Keeping Safety and Health Records

By Stuart Nakutin | September 28, 2010

No operation can be successful without adequate record keeping, which can enable contractors to learn from past experience and make corrections for future operations.

Under Cal/OSHA record keeping requirements, information on injuries and illnesses is gathered and stored. Upon review, causes can be identified and control procedures instituted to prevent the illness or injury from recurring. Keep in mind that any inspection of the workplace may require contractors to demonstrate the effectiveness of the particular program in use.

Injury and Illness Records

Injury and illness record keeping requirements under Cal/OSHA call for a minimum amount of paperwork. These records give contractors one measure for evaluating the success of the safety and health activities. Success generally would mean a reduction or elimination of employee injuries or illnesses during a calendar year.

During the year, periodically review these records to see where injuries and illnesses are occurring and in what numbers. Look for any patterns or repeat situations. These records can help identify hazardous areas in the workplace and pinpoint where immediate corrective action is needed.

Exposure Records

Injury and illness records may not be the only records contractors will need to maintain. Certain Cal/OSHA standards that deal with toxic substances and hazardous exposures require records of employee exposure to these substances and sources, physical examination reports, employment records, and so forth.

Employers using any of the regulated carcinogens have additional reporting and record keeping requirements. (See Title 8 of the California Code of Regulations for details.)

Documentation of Activities

Essential records, including those legally required for workers' compensation, insurance audits, and government inspections, must be maintained for as long as the actual need exists.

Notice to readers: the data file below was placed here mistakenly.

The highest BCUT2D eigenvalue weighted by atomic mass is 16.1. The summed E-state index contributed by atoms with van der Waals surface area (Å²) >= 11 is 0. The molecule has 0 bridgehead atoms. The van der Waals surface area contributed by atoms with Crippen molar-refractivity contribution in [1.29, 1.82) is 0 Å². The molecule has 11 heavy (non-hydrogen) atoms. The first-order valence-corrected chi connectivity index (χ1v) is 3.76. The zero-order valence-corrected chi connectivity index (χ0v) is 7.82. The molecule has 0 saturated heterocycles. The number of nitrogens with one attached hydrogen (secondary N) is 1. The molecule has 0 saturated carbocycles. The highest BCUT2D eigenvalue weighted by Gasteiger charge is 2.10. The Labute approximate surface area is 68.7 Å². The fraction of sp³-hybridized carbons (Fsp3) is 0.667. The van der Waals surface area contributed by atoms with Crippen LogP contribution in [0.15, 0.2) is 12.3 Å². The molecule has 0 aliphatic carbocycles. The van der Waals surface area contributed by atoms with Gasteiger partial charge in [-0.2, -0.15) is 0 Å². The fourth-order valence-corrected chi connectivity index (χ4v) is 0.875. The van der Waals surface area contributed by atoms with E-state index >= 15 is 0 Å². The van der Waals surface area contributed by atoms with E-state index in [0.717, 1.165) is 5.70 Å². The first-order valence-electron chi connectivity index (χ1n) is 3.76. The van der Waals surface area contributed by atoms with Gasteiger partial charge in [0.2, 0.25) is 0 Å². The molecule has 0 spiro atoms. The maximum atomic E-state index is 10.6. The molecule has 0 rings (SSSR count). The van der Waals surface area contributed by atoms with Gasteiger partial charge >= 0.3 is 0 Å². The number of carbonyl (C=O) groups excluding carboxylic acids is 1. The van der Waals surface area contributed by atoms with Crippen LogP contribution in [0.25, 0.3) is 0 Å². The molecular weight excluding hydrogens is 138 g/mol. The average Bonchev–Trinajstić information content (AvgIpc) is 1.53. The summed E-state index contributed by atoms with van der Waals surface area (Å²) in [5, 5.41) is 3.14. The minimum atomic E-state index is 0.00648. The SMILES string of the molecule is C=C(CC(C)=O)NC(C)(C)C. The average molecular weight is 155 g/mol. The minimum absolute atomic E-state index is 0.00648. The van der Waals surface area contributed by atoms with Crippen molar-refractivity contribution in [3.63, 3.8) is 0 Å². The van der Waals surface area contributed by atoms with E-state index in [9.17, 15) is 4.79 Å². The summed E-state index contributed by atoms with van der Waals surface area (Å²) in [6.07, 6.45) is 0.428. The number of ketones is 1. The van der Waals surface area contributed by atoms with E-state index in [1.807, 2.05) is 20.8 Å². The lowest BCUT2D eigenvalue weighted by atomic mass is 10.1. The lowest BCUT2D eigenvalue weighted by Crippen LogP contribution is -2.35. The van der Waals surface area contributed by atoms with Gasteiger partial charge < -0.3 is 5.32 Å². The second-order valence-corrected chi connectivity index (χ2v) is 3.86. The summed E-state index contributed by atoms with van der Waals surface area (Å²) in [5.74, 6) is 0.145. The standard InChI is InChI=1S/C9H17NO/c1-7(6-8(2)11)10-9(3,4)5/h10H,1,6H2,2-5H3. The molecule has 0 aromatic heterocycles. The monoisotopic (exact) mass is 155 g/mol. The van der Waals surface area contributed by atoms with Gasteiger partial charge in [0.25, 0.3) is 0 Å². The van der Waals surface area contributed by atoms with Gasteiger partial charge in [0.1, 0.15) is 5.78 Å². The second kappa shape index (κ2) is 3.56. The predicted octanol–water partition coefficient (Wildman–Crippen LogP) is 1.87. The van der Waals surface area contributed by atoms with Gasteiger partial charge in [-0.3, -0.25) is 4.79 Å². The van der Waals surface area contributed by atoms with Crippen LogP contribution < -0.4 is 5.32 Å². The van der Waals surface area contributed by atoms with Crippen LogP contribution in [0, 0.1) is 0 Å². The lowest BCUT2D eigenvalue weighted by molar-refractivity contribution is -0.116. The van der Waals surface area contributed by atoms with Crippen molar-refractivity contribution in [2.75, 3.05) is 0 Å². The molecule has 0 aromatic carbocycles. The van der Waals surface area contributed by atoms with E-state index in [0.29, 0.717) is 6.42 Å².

Written records of activities must be kept. These include activities such as policy statements, training sessions for management and employees (specify the name of trainer and trainee(s), topics and dates, etc.), safety and health meetings held, information distributed to employees, medical arrangements made, and scheduled and periodic inspections (specifying inspector's name, findings and corrections, etc.) These training and inspection records must be maintained.

Finally, written records afford an efficient means to review current safety and health activities for better control of operations and to plan future improvements.

Guidelines for Record Keeping

Records should be kept of all safety program activities, and may include:

  • Initial orientation training
  • Job descriptions and/or job analysis
  • Safety meetings
  • Training schedule for each employee
  • Injury or illness investigation
  • Employee and employer claim forms
  • Cal/OSHA required records [Form 300, medical exposure records, injury reports (Form 301 which is the same as SCIF Form 3067)]
  • Inspections performed, in-house, and any performed by outside agencies
  • Disciplinary actions
  • Safety Committee meetings
  • Vehicle inspection forms
  • DMV driving records
  • CPR/First Aid training

Bottom Line

Keeping competent safety and health records allows contractors to identify causes and control procedures, stopping illness or injury from recurring. By having these records, contractors can learn from the past and change their business for the better.

Editor's Note: Stuart Nakutin is the Director of Claims, Loss Control and Human Resources for Cavignac & Associates, a San Diego-based commercial insurance brokerage firm.